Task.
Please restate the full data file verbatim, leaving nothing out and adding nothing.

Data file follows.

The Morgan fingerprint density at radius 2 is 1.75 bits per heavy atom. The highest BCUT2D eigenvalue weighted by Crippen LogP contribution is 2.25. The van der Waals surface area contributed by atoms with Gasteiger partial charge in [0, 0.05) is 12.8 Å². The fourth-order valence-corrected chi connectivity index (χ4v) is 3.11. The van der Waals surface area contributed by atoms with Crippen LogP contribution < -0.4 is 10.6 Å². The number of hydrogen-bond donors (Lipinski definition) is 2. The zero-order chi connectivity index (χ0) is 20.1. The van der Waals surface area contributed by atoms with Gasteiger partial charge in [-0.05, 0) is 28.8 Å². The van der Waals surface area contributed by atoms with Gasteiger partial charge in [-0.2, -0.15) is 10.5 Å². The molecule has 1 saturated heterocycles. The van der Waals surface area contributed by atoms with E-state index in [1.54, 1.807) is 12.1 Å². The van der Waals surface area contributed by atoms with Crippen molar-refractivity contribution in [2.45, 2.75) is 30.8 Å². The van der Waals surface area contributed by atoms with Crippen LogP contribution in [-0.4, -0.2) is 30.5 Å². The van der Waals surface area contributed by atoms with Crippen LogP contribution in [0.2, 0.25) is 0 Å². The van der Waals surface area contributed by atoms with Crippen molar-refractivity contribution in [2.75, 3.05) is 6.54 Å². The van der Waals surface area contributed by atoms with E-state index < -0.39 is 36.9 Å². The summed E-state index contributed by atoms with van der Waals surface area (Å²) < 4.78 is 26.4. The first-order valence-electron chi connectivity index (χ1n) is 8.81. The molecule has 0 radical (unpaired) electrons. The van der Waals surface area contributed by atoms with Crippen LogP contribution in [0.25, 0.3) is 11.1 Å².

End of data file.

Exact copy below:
The Morgan fingerprint density at radius 2 is 1.75 bits per heavy atom. The highest BCUT2D eigenvalue weighted by Crippen LogP contribution is 2.25. The van der Waals surface area contributed by atoms with Gasteiger partial charge in [0, 0.05) is 12.8 Å². The fourth-order valence-corrected chi connectivity index (χ4v) is 3.11. The van der Waals surface area contributed by atoms with Crippen LogP contribution < -0.4 is 10.6 Å². The number of hydrogen-bond donors (Lipinski definition) is 2. The zero-order chi connectivity index (χ0) is 20.1. The van der Waals surface area contributed by atoms with Gasteiger partial charge in [-0.05, 0) is 28.8 Å². The van der Waals surface area contributed by atoms with Gasteiger partial charge in [-0.2, -0.15) is 10.5 Å². The molecule has 1 saturated heterocycles. The van der Waals surface area contributed by atoms with E-state index in [1.54, 1.807) is 12.1 Å². The van der Waals surface area contributed by atoms with Crippen molar-refractivity contribution in [2.45, 2.75) is 30.8 Å². The van der Waals surface area contributed by atoms with Crippen LogP contribution in [-0.4, -0.2) is 30.5 Å². The van der Waals surface area contributed by atoms with Crippen LogP contribution in [0.2, 0.25) is 0 Å². The van der Waals surface area contributed by atoms with Crippen molar-refractivity contribution in [2.75, 3.05) is 6.54 Å². The van der Waals surface area contributed by atoms with E-state index < -0.39 is 36.9 Å². The summed E-state index contributed by atoms with van der Waals surface area (Å²) < 4.78 is 26.4. The first-order valence-electron chi connectivity index (χ1n) is 8.81. The molecule has 0 radical (unpaired) electrons. The van der Waals surface area contributed by atoms with Crippen LogP contribution in [0.25, 0.3) is 11.1 Å².